Original Article

International Journal of Colorectal Disease

, Volume 25, Issue 9, pp 1087-1092

First online:

Clinicopathological characteristics of rectal carcinoids

  • Sang Nam YoonAffiliated withDepartment of Surgery, University of Ulsan College of Medicine and Asan Medical Center
  • , Chang Sik YuAffiliated withDepartment of Surgery, University of Ulsan College of Medicine and Asan Medical Center
  • , Ui Sup ShinAffiliated withDepartment of Surgery, University of Ulsan College of Medicine and Asan Medical Center
  • , Chan Wook KimAffiliated withDepartment of Surgery, University of Ulsan College of Medicine and Asan Medical Center
  • , Seok-Byung LimAffiliated withDepartment of Surgery, University of Ulsan College of Medicine and Asan Medical Center
  • , Jin Cheon KimAffiliated withDepartment of Surgery, University of Ulsan College of Medicine and Asan Medical Center Email author 

Rent the article at a discount

Rent now

* Final gross prices may vary according to local VAT.

Get Access

Abstract

Purposes

Carcinoids are heterogeneous neuroendocrine tumors with malignant potential. The rectum is the third most common location for gastrointestinal carcinoids. We assessed the clinicopathological characteristics of rectal carcinoids.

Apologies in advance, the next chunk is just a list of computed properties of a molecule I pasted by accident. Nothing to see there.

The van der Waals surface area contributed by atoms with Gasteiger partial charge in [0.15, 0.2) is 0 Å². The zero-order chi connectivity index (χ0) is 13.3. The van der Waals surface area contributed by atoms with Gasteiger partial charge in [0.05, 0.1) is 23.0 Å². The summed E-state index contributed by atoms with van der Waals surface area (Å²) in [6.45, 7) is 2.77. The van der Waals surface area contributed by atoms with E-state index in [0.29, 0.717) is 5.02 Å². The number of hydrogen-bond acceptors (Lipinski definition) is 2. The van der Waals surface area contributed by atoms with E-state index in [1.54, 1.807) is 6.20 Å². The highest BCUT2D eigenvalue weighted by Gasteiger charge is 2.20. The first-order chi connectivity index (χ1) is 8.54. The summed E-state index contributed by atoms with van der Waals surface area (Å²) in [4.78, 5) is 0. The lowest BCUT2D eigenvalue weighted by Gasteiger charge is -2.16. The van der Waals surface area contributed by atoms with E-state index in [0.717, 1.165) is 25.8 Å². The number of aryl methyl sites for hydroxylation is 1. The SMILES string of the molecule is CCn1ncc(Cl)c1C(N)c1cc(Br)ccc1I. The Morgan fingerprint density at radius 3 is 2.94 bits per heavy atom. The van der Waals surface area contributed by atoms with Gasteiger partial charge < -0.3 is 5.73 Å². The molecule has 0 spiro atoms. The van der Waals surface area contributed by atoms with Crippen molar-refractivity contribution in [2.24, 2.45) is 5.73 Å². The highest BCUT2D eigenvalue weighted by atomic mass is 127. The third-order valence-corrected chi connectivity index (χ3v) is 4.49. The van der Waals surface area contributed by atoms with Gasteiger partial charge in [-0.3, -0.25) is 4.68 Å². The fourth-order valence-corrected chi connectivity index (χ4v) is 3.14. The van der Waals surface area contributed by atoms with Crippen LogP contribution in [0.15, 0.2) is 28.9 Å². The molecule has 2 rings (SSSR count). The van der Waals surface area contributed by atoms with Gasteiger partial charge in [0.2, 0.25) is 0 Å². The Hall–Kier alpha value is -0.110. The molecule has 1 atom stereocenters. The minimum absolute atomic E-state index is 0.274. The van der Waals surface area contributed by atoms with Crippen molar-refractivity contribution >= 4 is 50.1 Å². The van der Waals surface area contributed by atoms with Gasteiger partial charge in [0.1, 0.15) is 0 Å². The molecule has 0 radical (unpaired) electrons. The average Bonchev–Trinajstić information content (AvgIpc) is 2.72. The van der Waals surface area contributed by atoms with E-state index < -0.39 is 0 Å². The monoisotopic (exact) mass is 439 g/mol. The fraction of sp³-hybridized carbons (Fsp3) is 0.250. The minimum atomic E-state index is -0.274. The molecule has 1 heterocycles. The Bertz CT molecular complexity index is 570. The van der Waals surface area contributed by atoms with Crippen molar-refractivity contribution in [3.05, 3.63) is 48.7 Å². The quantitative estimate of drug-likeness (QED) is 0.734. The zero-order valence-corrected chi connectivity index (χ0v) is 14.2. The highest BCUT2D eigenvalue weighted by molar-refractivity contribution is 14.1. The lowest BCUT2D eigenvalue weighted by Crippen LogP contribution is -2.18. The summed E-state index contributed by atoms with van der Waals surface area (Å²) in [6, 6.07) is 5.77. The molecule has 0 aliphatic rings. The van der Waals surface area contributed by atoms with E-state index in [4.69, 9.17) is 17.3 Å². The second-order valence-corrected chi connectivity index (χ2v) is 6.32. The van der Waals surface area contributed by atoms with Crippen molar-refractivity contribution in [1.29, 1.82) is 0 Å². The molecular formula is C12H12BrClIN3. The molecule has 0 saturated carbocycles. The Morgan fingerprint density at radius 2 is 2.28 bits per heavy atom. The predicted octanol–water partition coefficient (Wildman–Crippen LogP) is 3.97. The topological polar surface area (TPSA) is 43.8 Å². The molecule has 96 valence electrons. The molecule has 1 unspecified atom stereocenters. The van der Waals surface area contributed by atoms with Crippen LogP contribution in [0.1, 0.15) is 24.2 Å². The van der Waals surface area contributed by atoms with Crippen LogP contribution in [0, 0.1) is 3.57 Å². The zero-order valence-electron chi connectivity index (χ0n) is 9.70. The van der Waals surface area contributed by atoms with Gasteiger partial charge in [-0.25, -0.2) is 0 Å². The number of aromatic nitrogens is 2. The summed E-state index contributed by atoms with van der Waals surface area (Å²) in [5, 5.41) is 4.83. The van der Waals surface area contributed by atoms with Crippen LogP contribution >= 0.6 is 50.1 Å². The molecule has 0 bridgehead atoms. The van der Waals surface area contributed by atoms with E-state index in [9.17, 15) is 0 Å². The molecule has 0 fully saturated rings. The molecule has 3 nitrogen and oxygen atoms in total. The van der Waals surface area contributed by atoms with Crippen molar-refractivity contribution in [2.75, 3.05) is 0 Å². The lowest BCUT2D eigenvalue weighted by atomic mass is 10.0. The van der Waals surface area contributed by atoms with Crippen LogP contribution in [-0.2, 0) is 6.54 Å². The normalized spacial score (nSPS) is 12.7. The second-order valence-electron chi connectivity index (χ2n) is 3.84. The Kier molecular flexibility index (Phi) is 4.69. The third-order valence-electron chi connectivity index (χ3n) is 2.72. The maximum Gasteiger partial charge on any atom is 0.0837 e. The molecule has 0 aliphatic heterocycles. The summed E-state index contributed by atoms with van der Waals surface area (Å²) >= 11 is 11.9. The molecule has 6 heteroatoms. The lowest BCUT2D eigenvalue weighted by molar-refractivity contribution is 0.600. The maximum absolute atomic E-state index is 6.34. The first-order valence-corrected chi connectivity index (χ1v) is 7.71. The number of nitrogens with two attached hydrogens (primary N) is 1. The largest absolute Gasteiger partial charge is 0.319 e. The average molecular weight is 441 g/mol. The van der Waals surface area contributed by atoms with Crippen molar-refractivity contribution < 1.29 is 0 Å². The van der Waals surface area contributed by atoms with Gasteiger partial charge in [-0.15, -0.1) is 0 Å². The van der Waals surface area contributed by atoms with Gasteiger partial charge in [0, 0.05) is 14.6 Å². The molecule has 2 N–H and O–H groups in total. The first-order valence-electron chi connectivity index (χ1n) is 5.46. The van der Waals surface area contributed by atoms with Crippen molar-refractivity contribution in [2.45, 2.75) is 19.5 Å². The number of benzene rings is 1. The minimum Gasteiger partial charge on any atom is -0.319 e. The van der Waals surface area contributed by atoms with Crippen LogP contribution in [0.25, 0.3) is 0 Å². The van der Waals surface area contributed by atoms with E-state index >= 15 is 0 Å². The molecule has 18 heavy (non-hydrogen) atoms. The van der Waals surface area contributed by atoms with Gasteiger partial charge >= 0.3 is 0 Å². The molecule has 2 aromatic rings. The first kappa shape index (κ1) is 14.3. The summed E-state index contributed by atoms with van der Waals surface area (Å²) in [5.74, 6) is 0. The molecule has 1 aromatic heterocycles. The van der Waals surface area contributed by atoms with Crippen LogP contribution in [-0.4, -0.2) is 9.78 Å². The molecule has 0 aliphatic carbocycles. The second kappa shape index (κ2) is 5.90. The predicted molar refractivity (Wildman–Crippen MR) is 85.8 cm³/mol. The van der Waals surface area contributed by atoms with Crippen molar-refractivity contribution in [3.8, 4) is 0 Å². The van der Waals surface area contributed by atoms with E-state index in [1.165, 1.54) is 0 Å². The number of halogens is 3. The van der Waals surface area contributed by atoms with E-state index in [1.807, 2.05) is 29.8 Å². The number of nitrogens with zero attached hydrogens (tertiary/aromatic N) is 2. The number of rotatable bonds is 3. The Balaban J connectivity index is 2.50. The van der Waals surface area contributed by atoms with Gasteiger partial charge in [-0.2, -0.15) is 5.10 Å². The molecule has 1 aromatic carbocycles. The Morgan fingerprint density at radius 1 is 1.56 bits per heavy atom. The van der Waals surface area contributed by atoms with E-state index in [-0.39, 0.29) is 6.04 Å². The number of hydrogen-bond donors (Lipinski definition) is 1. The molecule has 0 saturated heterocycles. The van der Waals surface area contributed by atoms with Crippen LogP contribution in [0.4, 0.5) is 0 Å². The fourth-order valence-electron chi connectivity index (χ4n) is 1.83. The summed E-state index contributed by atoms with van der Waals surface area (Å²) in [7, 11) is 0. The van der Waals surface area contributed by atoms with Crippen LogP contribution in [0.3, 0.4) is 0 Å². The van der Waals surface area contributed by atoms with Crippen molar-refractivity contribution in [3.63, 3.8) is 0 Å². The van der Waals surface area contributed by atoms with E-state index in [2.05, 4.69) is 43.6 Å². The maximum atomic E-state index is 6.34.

Methods

A retrospective study of 203 patients treated for rectal carcinoids at the Asan Medical Center, Seoul, Republic of Korea from 1991 to 2007.

Results

The patients were on average 51 (18–83) years old. The male-to-female ratio was 1.48:1. Over half (62.1%) of the patients were asymptomatic. The most frequent symptoms in the symptomatic patients were abdominal pain (11.1%) and hematochezia (10.7%). Local excision was applied to 92.1%, low anterior resection to 4.9%, and biopsy only to 3.0% of total patients. Initially, 4.4% presented with distant metastasis. Distant metastasis rates for tumors ≤1 cm, >1 to ≤2 cm, and >2 cm were 1.7% (3/177), 15.0% (3/20), and 50.0% (3/6), respectively. In the follow-up period, three patients showed recurrences. The size, lymphovascular invasion, perineural invasion, and T and N stages were associated with distant metastasis. The overall 5-year survival rate was 94.0%. The TNM stage and presence of lymphovascular invasion were associated with lower survival.

Conclusions

The chance that a rectal carcinoid will develop distant metastases increases as the tumor increases in size, lymphovascular invasion or perineural invasion is present, and T and N stages increase. The TNM stage and presence of lymphovascular invasion were associated with lower survival. Treatment plan should be chosen carefully considering above factors.

Keywords

Rectal carcinoids Tumor size Depth of invasion Lymph node metastasis Lymphovascular invasion Perineural invasion Distant metastasis